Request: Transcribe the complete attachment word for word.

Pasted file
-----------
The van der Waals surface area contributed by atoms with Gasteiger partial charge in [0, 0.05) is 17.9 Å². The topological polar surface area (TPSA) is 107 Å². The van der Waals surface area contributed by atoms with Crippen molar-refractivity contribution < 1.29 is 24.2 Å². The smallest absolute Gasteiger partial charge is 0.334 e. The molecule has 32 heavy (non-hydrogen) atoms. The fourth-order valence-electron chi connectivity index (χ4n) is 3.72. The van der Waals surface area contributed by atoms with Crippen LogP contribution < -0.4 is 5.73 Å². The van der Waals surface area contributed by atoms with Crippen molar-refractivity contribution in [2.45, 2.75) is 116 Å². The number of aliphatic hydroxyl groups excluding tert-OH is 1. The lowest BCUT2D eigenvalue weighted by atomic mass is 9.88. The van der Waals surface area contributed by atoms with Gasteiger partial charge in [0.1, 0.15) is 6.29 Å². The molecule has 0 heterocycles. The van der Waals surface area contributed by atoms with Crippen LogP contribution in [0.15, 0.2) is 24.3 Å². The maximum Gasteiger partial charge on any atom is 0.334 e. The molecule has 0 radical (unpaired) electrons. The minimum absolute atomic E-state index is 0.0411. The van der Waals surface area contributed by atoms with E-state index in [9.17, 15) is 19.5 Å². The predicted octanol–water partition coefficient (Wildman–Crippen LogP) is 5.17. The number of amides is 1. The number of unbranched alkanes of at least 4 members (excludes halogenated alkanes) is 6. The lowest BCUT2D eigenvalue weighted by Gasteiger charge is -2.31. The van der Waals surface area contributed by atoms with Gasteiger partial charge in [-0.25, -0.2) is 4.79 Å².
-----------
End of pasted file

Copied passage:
The van der Waals surface area contributed by atoms with Gasteiger partial charge in [0, 0.05) is 17.9 Å². The topological polar surface area (TPSA) is 107 Å². The van der Waals surface area contributed by atoms with Crippen molar-refractivity contribution < 1.29 is 24.2 Å². The smallest absolute Gasteiger partial charge is 0.334 e. The molecule has 32 heavy (non-hydrogen) atoms. The fourth-order valence-electron chi connectivity index (χ4n) is 3.72. The van der Waals surface area contributed by atoms with Crippen LogP contribution < -0.4 is 5.73 Å². The van der Waals surface area contributed by atoms with Crippen molar-refractivity contribution in [2.45, 2.75) is 116 Å². The number of aliphatic hydroxyl groups excluding tert-OH is 1. The lowest BCUT2D eigenvalue weighted by atomic mass is 9.88. The van der Waals surface area contributed by atoms with Gasteiger partial charge in [0.1, 0.15) is 6.29 Å². The molecule has 0 heterocycles. The van der Waals surface area contributed by atoms with Crippen LogP contribution in [0.15, 0.2) is 24.3 Å². The maximum Gasteiger partial charge on any atom is 0.334 e. The molecule has 0 radical (unpaired) electrons. The minimum absolute atomic E-state index is 0.0411. The van der Waals surface area contributed by atoms with E-state index in [9.17, 15) is 19.5 Å². The predicted octanol–water partition coefficient (Wildman–Crippen LogP) is 5.17. The number of amides is 1. The number of unbranched alkanes of at least 4 members (excludes halogenated alkanes) is 6. The lowest BCUT2D eigenvalue weighted by Gasteiger charge is -2.31. The van der Waals surface area contributed by atoms with Gasteiger partial charge in [-0.25, -0.2) is 4.79 Å².